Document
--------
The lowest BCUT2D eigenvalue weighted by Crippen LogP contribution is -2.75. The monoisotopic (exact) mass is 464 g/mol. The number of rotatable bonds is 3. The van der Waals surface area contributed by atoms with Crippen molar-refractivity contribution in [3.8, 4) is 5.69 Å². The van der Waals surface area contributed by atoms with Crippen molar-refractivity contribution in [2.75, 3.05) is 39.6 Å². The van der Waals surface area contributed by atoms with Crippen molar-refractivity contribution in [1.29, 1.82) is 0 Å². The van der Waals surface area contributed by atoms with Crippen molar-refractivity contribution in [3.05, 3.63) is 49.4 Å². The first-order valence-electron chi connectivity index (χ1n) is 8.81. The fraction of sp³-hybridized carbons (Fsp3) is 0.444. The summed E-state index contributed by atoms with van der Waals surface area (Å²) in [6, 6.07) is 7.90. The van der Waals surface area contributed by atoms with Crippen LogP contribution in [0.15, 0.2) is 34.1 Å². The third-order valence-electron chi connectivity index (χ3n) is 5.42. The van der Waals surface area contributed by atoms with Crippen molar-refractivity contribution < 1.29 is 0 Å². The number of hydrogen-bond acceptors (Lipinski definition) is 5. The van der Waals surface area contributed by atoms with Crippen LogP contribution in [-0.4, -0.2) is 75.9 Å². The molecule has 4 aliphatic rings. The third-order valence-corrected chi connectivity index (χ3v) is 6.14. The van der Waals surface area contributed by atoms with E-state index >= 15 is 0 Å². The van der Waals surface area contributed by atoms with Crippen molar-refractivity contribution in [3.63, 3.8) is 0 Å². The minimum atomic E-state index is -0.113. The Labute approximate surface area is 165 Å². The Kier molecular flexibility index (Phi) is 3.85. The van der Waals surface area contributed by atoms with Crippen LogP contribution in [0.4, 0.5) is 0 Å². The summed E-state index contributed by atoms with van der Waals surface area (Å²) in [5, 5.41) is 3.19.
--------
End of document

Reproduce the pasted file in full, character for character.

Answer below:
The lowest BCUT2D eigenvalue weighted by Crippen LogP contribution is -2.75. The monoisotopic (exact) mass is 464 g/mol. The number of rotatable bonds is 3. The van der Waals surface area contributed by atoms with Crippen molar-refractivity contribution in [3.8, 4) is 5.69 Å². The van der Waals surface area contributed by atoms with Crippen molar-refractivity contribution in [2.75, 3.05) is 39.6 Å². The van der Waals surface area contributed by atoms with Crippen molar-refractivity contribution in [1.29, 1.82) is 0 Å². The van der Waals surface area contributed by atoms with Crippen molar-refractivity contribution in [3.05, 3.63) is 49.4 Å². The first-order valence-electron chi connectivity index (χ1n) is 8.81. The fraction of sp³-hybridized carbons (Fsp3) is 0.444. The summed E-state index contributed by atoms with van der Waals surface area (Å²) in [6, 6.07) is 7.90. The van der Waals surface area contributed by atoms with Crippen LogP contribution in [0.15, 0.2) is 34.1 Å². The third-order valence-electron chi connectivity index (χ3n) is 5.42. The van der Waals surface area contributed by atoms with Crippen molar-refractivity contribution < 1.29 is 0 Å². The number of hydrogen-bond acceptors (Lipinski definition) is 5. The van der Waals surface area contributed by atoms with Crippen LogP contribution in [-0.4, -0.2) is 75.9 Å². The molecule has 4 aliphatic rings. The third-order valence-corrected chi connectivity index (χ3v) is 6.14. The van der Waals surface area contributed by atoms with E-state index >= 15 is 0 Å². The van der Waals surface area contributed by atoms with Crippen molar-refractivity contribution in [3.63, 3.8) is 0 Å². The minimum atomic E-state index is -0.113. The Labute approximate surface area is 165 Å². The Kier molecular flexibility index (Phi) is 3.85. The van der Waals surface area contributed by atoms with Crippen LogP contribution in [0.4, 0.5) is 0 Å². The summed E-state index contributed by atoms with van der Waals surface area (Å²) in [5, 5.41) is 3.19.